Self-reports of well-being: Are they valid even if we can’t remember everything that happens to us?
Invited Academic Talk/Lecture
People can complete self-report measures of happiness and satisfaction fairly quickly. This suggests that they are not recalling every event they have experienced during a specific period of time. Previous researchers have thus argued that well-being judgments are made-up on the spot from whichever events happen to be on the person’s mind. I report the results of two studies that measured people’s experiences over a period of three-weeks (Study 1) or two months (Study 2). I evaluate the extent to which our conscious recollection of specific events trumps our actual experiences and conclude that people may be able to (1) summarize their experiences fairly comprehensively; (2) these summaries are based on their actual experiences and are distinct from their conscious memory of specific events; and (3) self-reported well-being is more strongly predicted by summarized experiences than conscious recollection of a few events.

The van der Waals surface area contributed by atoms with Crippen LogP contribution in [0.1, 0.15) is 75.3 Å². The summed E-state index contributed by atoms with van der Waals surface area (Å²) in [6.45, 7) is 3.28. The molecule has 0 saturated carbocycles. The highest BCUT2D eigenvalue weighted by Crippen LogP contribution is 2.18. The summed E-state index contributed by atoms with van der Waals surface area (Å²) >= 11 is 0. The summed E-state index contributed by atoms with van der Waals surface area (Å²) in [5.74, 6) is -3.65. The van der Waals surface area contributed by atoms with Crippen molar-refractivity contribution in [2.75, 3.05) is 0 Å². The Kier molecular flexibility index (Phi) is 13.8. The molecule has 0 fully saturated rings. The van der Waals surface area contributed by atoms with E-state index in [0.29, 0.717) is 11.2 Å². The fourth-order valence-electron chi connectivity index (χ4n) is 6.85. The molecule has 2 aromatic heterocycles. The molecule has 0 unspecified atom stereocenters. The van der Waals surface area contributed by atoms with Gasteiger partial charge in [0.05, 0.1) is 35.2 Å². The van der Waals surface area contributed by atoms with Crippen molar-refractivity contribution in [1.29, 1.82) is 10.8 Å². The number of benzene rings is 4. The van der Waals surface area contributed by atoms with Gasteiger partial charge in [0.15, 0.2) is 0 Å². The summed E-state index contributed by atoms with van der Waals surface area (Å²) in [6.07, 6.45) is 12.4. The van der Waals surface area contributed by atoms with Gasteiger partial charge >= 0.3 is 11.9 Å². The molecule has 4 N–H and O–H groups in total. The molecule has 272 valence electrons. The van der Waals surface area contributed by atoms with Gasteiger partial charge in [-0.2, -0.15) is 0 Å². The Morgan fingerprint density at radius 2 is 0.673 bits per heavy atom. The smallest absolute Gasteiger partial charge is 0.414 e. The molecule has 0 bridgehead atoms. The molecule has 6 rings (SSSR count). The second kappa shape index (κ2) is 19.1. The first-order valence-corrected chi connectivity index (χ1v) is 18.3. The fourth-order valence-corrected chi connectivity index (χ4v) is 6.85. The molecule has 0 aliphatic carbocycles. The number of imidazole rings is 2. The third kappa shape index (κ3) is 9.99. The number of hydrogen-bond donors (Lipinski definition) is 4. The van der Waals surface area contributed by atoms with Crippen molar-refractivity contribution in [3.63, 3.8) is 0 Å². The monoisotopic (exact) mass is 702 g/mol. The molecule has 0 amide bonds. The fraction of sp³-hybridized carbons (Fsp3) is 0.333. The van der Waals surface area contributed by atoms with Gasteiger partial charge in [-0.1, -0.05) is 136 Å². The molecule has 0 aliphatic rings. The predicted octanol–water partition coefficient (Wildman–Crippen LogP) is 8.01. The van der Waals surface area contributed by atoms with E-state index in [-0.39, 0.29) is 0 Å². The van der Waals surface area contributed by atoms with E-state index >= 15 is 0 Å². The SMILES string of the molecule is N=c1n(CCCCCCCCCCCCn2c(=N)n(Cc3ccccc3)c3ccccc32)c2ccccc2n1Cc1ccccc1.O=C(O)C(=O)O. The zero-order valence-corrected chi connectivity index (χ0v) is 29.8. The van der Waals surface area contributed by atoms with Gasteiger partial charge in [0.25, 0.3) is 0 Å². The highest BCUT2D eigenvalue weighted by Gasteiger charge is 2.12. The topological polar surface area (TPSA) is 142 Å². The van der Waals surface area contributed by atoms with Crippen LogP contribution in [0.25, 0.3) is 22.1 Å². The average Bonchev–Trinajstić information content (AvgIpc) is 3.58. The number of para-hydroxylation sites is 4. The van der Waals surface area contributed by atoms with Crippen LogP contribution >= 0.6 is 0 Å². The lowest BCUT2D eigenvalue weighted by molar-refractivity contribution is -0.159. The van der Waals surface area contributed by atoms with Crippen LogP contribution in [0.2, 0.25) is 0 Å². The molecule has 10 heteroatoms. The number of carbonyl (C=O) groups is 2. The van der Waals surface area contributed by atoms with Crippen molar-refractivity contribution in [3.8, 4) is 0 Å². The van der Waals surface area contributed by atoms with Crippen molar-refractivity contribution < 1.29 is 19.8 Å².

Behavioral Sciences Institute Seminar Series
Singapore Management University
City or Country
TOV, William, "Self-reports of well-being: Are they valid even if we can’t remember everything that happens to us?" (2014). Research Collection School of Social Sciences. Paper 1660.
Available at: http://ink.library.smu.edu.sg/soss_research/1660